Massive Energy-Storage Project Coming To Southern California

California has always prided itself on being bigger, better and brighter. Nowhere is this more evident than in the race to break ground in the field of renewable-energy technologies.

Recently, California boasted yet another win in the burgeoning field of utility-scale electricity storage. In September, Southern California Edison (SCE) announced the opening of “the largest battery energy storage project in North America.”

Utility-scale battery storage technology has taken on greater importance as the contribution from renewables increases. Utilities need to capture the intermittent power from wind and solar to be used at times of low or no generation when demand is high.

Recognizing this need, the Tehachapi Energy Storage Project is strategically located in the Tehachapi Wind Resource Area, a growing region of production that SCE projects to generate up to 4,500 megawatts of wind energy by 2016. The Tehachapis are a high desert mountain pass just north of Los Angeles.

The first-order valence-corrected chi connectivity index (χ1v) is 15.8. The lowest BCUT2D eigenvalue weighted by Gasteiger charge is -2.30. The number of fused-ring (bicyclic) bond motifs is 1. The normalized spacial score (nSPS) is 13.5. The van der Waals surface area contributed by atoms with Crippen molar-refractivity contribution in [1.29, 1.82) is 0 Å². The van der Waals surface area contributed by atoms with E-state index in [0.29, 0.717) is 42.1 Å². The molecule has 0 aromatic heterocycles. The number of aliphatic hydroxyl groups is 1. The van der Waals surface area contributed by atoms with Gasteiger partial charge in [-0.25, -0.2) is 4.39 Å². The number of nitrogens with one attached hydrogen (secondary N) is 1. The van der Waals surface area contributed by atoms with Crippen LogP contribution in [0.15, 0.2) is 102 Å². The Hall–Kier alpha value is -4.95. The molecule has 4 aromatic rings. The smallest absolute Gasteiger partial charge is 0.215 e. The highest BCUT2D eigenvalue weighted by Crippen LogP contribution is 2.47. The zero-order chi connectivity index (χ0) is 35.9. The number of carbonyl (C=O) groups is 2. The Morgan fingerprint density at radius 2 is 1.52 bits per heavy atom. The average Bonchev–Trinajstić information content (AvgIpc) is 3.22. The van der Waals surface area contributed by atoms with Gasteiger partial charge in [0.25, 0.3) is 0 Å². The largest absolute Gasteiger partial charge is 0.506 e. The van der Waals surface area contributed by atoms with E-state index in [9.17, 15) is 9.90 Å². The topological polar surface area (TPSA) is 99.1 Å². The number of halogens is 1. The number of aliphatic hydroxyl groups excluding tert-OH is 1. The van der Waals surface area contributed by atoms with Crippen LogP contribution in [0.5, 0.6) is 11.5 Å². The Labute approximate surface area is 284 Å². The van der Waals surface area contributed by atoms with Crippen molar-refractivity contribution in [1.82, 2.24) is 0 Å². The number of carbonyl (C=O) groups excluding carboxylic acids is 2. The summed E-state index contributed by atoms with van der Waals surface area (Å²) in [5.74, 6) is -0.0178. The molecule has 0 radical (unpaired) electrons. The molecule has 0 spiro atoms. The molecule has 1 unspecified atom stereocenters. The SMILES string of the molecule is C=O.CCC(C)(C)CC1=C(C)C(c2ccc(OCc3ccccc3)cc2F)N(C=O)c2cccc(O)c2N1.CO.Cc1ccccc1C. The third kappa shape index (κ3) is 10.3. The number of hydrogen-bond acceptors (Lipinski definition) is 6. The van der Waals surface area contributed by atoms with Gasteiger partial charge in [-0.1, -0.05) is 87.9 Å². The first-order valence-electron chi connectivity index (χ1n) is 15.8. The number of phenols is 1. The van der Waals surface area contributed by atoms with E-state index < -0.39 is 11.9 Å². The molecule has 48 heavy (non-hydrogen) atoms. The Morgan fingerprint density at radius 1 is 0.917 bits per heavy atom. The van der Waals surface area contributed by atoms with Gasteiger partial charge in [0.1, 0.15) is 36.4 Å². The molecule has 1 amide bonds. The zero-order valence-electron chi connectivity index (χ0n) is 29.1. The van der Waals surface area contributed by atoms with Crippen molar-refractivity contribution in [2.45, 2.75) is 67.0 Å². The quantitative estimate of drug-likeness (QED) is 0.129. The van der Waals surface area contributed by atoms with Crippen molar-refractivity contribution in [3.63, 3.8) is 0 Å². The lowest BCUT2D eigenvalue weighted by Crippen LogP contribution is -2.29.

The $50 million project has understandably gigantic dimensions. Housed inside a 6,300-square-foot facility at SCE’s Monolith substation, the system is composed of 604 battery racks, 10,872 battery modules and 608,832 individual battery cells. The lithium-ion cells are the same installed in the battery packs of the Chevrolet Volt electric car. SCE’s system will provide 32 megawatt-hours of storage.

The utility regards the facility as a demonstration project. Its primary goals over a two-year period are to demonstrate the effectiveness of lithium-ion battery and smart-inverter technologies for improved grid performance and to assist in the integration of various renewable-energy resources, namely wind and solar.

The system was supplied by South Korean manufacturer LG Chem. The project was funded with matching funds from SCE and the U.S. Department of Energy stimulus funds from the American Recovery and Reinvestment Act.

About the Author

Rick Laezman

Freelance Writer

Rick Laezman is a Los Angeles-based freelance writer who has been covering renewable power for more than 10 years. He may be reached at

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